Soothe your cycle-weary legs in one of Lake Constance’s tranquil spa towns: you’ll find mineral baths all around its shores, but some of the prettiest are in Germany.
Überlingen Therme offers a large thermal pool with massage jets, saunas, and an area especially for families. You can plunge straight into the lake (the spa has direct access), or wallow in the Panorama Sauna for steamy views of the water and Alps. The Konstanz Thermal Bath also has facilities for all ages, with balmy plunge pools and aromatherapy saunas.
At Meersburg Therme, don’t miss the Pfahlbauten saunas: these quirky saunas are modelled on the Stone Age pile dwellings, similar to the dwellings that can be explored in the Pfahlbau Museum. The spa’s lake-view thermal pools are pretty spectacular too…
With their mild temperatures and rich soils, the shores of Lake Constance are rich in natural produce. Just look to the markets: they’re chock-full of fresh fruit, local honey, and artisan schnapps. In lakeside restaurants, you can feast on grilled whitefish, pike and perch just steps from where they were caught – served alongside vegetables from the bounteous farms of Reichenau. Fresh and flavoursome, this is ‘slow food’ at its best.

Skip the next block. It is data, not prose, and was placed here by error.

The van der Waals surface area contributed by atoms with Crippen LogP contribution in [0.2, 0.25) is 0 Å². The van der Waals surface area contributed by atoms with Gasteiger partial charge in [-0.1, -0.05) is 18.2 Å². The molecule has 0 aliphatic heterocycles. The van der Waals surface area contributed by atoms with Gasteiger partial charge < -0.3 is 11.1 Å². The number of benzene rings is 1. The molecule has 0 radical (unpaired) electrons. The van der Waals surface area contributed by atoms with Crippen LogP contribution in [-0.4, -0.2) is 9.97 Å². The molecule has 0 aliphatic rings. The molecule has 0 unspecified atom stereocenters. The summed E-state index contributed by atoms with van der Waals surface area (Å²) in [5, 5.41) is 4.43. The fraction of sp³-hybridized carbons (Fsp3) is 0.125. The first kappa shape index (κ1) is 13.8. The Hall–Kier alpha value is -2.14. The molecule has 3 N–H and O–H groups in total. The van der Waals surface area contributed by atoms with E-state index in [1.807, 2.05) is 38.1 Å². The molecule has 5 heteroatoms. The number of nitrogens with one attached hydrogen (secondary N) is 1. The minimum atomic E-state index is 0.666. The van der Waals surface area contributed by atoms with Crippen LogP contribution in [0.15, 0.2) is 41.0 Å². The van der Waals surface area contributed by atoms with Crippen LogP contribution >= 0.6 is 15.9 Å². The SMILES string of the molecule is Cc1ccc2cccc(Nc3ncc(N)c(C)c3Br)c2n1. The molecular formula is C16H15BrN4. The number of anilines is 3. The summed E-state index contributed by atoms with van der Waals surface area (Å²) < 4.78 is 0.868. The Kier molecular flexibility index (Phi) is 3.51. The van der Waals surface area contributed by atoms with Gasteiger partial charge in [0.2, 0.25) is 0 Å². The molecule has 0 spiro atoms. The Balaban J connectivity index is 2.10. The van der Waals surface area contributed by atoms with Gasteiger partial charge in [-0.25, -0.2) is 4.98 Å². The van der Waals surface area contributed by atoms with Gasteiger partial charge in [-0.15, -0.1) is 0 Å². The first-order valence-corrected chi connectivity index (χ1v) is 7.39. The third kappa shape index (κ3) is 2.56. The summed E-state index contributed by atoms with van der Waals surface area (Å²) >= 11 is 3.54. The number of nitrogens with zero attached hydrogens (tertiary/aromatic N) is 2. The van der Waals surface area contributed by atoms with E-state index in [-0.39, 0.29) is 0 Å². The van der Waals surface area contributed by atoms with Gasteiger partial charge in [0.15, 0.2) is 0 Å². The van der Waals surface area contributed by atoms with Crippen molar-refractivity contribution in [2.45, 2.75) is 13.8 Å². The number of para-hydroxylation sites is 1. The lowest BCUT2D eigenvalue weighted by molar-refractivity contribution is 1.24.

In autumn, the apple harvest is in full swing. The lakeside orchards are renowned for their crisp and juicy fruits, and during September’s ‘Apple Weeks’, they take pride of place on every café menu – with pies, cakes and streusels galore. You can take guided tours of the orchards, and pick your own apples by hand.
The perfect accompaniment to those glittering lake views? Try a glass (or two) of Müller-Thurgau, a sweet – often apple-scented – white wine produced in Germany’s waterside vineyards. Müller-Thurgau was originally grown in the Swiss section of Lake Constance, and is now one of the most popular grape types in the whole region, flourishing on the German shores too.
Grapes have been grown in this region for over 2,000 years, and many of the wineries are open to the public: highlights include Weingut Aufricht, Winzerverein Hagnau, and Staatsweingut Meersburg – which has been creating wine for more than 800 years. Look out for wine festivals, too: in Nonnenhorn (July), Hagnau (August), and Meersburg (June).